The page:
The agencies also investigated a programmatic approach to Section 106 consultation under the National Historic Preservation Act (NHPA), 54 U.S.C. 306108. Since Section 106 consultation is highly site-specific, it was determined that effective consultation could only be accomplished once an individual project location was defined. However, general avoidance and protection measures for cultural resources and historic properties that would be implemented were identified and included in the analysis.
Purpose and Need
Western's purpose and need for Federal action was presented in the Draft and Final PEIS: Western needs to streamline the environmental review process for wind energy project interconnection requests to help Start Printed Page 51801expedite wind energy resource development in the UGP Region while maintaining environmental protections.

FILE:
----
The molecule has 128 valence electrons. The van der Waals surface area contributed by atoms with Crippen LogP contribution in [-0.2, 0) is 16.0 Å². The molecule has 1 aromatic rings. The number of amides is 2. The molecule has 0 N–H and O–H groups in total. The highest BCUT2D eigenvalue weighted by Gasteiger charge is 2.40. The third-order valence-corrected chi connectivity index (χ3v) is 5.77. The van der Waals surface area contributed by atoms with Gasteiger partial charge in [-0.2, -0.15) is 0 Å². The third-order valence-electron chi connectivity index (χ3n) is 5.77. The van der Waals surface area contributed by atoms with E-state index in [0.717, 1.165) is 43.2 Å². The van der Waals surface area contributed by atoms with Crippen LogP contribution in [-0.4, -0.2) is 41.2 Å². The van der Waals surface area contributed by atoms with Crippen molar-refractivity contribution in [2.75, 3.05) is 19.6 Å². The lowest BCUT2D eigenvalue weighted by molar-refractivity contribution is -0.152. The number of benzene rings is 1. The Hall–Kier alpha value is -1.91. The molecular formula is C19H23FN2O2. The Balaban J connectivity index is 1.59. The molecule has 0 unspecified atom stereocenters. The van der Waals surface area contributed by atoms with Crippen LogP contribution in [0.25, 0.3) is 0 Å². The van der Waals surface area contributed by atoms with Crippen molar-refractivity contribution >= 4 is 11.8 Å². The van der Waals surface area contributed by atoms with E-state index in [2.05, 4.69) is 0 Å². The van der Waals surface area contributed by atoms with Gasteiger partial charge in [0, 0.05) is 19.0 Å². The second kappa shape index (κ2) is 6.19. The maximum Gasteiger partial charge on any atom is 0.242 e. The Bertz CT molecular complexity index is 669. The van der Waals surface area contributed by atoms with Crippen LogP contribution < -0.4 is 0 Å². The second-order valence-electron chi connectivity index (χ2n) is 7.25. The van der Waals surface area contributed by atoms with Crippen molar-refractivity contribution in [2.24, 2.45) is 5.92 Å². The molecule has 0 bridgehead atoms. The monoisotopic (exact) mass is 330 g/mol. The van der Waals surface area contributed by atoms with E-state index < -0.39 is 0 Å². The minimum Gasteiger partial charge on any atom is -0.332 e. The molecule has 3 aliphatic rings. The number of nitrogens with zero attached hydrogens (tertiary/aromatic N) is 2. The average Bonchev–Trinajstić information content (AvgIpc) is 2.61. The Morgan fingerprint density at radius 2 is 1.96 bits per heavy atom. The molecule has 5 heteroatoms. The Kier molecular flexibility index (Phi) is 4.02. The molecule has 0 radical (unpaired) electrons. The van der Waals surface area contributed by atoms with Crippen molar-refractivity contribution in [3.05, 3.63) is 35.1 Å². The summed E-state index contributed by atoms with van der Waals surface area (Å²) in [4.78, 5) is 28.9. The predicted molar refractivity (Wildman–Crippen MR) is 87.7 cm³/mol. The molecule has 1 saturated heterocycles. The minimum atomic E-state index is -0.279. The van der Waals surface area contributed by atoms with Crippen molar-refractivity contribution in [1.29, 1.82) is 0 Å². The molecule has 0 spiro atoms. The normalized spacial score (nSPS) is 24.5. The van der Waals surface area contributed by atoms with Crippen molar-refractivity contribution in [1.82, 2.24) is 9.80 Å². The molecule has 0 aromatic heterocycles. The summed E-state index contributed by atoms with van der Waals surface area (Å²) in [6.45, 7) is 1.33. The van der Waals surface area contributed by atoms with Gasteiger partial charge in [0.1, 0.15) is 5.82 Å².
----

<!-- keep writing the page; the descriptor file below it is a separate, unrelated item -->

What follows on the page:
Description of Alternatives
Four alternatives, including the No Action Alternative, were analyzed in the PEIS and are briefly described below. More detailed information on the alternatives may be found in the Final PEIS, which can be accessed from the Web site provided above.
No Action Alternative: Under the No Action Alternative, Western would continue to consider wind energy project interconnection requests under the procedures currently used to evaluate and address the environmental impacts associated with wind energy projects. Requests would be processed, reviewed, and evaluated on a case-by-case basis, including separate NEPA, ESA Section 7, and NHPA Section 106 reviews performed for each specific project.